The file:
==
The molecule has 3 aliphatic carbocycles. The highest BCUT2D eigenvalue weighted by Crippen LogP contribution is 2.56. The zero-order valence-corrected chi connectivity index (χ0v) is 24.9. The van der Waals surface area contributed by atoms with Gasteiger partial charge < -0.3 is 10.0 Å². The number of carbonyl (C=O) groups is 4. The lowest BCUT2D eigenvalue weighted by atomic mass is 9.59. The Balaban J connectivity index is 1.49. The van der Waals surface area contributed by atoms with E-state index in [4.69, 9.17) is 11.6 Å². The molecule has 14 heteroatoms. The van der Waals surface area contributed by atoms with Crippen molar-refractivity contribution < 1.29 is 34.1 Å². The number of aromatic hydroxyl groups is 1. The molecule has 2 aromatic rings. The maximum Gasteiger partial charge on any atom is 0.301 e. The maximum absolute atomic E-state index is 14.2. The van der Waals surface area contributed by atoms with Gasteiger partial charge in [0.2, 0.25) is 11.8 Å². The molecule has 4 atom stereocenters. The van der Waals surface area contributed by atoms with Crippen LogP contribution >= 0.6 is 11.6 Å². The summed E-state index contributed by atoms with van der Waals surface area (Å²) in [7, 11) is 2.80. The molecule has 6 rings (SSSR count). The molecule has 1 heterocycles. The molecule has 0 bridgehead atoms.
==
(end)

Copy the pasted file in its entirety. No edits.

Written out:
The molecule has 3 aliphatic carbocycles. The highest BCUT2D eigenvalue weighted by Crippen LogP contribution is 2.56. The zero-order valence-corrected chi connectivity index (χ0v) is 24.9. The van der Waals surface area contributed by atoms with Gasteiger partial charge < -0.3 is 10.0 Å². The number of carbonyl (C=O) groups is 4. The lowest BCUT2D eigenvalue weighted by atomic mass is 9.59. The Balaban J connectivity index is 1.49. The van der Waals surface area contributed by atoms with E-state index in [4.69, 9.17) is 11.6 Å². The molecule has 14 heteroatoms. The van der Waals surface area contributed by atoms with Crippen molar-refractivity contribution < 1.29 is 34.1 Å². The number of aromatic hydroxyl groups is 1. The molecule has 2 aromatic rings. The maximum Gasteiger partial charge on any atom is 0.301 e. The maximum absolute atomic E-state index is 14.2. The van der Waals surface area contributed by atoms with Gasteiger partial charge in [0.2, 0.25) is 11.8 Å². The molecule has 4 atom stereocenters. The van der Waals surface area contributed by atoms with Crippen LogP contribution >= 0.6 is 11.6 Å². The summed E-state index contributed by atoms with van der Waals surface area (Å²) in [7, 11) is 2.80. The molecule has 6 rings (SSSR count). The molecule has 1 heterocycles. The molecule has 0 bridgehead atoms.